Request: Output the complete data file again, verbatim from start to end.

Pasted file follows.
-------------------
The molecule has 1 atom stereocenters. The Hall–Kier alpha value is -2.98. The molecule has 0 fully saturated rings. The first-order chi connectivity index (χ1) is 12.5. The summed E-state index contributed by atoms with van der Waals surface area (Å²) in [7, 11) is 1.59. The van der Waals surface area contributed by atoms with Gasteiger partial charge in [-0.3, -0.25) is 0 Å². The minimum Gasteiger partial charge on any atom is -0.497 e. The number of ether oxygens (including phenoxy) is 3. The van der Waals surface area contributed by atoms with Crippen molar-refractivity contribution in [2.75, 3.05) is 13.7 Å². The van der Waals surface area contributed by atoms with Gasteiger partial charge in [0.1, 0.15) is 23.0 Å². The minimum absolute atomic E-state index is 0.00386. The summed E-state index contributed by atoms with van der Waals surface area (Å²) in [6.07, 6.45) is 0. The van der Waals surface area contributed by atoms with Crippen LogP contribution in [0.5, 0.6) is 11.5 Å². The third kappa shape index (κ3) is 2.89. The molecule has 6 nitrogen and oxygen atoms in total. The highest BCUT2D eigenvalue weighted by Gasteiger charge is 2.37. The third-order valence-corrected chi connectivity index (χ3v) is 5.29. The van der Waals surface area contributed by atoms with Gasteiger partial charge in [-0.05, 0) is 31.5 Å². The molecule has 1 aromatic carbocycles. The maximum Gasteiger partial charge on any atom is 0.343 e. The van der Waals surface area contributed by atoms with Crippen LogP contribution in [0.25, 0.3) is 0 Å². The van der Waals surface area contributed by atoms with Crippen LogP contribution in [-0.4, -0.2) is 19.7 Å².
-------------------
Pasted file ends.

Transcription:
The molecule has 1 atom stereocenters. The Hall–Kier alpha value is -2.98. The molecule has 0 fully saturated rings. The first-order chi connectivity index (χ1) is 12.5. The summed E-state index contributed by atoms with van der Waals surface area (Å²) in [7, 11) is 1.59. The van der Waals surface area contributed by atoms with Gasteiger partial charge in [-0.3, -0.25) is 0 Å². The minimum Gasteiger partial charge on any atom is -0.497 e. The number of ether oxygens (including phenoxy) is 3. The van der Waals surface area contributed by atoms with Crippen molar-refractivity contribution in [2.75, 3.05) is 13.7 Å². The van der Waals surface area contributed by atoms with Gasteiger partial charge in [0.1, 0.15) is 23.0 Å². The minimum absolute atomic E-state index is 0.00386. The summed E-state index contributed by atoms with van der Waals surface area (Å²) in [6.07, 6.45) is 0. The van der Waals surface area contributed by atoms with Crippen LogP contribution in [0.5, 0.6) is 11.5 Å². The third kappa shape index (κ3) is 2.89. The molecule has 6 nitrogen and oxygen atoms in total. The highest BCUT2D eigenvalue weighted by Gasteiger charge is 2.37. The third-order valence-corrected chi connectivity index (χ3v) is 5.29. The van der Waals surface area contributed by atoms with Gasteiger partial charge in [-0.05, 0) is 31.5 Å². The molecule has 1 aromatic carbocycles. The maximum Gasteiger partial charge on any atom is 0.343 e. The van der Waals surface area contributed by atoms with Crippen LogP contribution in [0.25, 0.3) is 0 Å². The van der Waals surface area contributed by atoms with Crippen LogP contribution in [-0.4, -0.2) is 19.7 Å².